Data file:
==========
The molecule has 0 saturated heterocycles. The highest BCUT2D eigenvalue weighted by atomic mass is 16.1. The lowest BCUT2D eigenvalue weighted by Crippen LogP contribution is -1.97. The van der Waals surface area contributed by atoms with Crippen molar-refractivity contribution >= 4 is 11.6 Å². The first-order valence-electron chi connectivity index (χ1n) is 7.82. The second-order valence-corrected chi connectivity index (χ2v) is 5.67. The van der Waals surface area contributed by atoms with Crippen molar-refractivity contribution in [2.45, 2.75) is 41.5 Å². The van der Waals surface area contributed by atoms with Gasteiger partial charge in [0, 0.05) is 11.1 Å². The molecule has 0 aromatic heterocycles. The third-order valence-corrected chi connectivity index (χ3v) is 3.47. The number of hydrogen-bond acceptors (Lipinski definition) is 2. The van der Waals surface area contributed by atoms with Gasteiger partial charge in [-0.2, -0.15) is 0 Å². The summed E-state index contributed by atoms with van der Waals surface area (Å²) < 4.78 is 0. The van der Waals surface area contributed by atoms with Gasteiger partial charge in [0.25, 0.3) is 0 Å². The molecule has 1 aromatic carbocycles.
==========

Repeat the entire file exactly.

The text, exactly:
The molecule has 0 saturated heterocycles. The highest BCUT2D eigenvalue weighted by atomic mass is 16.1. The lowest BCUT2D eigenvalue weighted by Crippen LogP contribution is -1.97. The van der Waals surface area contributed by atoms with Crippen molar-refractivity contribution >= 4 is 11.6 Å². The first-order valence-electron chi connectivity index (χ1n) is 7.82. The second-order valence-corrected chi connectivity index (χ2v) is 5.67. The van der Waals surface area contributed by atoms with Crippen molar-refractivity contribution in [2.45, 2.75) is 41.5 Å². The van der Waals surface area contributed by atoms with Gasteiger partial charge in [0, 0.05) is 11.1 Å². The molecule has 0 aromatic heterocycles. The third-order valence-corrected chi connectivity index (χ3v) is 3.47. The number of hydrogen-bond acceptors (Lipinski definition) is 2. The van der Waals surface area contributed by atoms with Gasteiger partial charge in [-0.2, -0.15) is 0 Å². The summed E-state index contributed by atoms with van der Waals surface area (Å²) < 4.78 is 0. The van der Waals surface area contributed by atoms with Gasteiger partial charge in [0.25, 0.3) is 0 Å². The molecule has 1 aromatic carbocycles.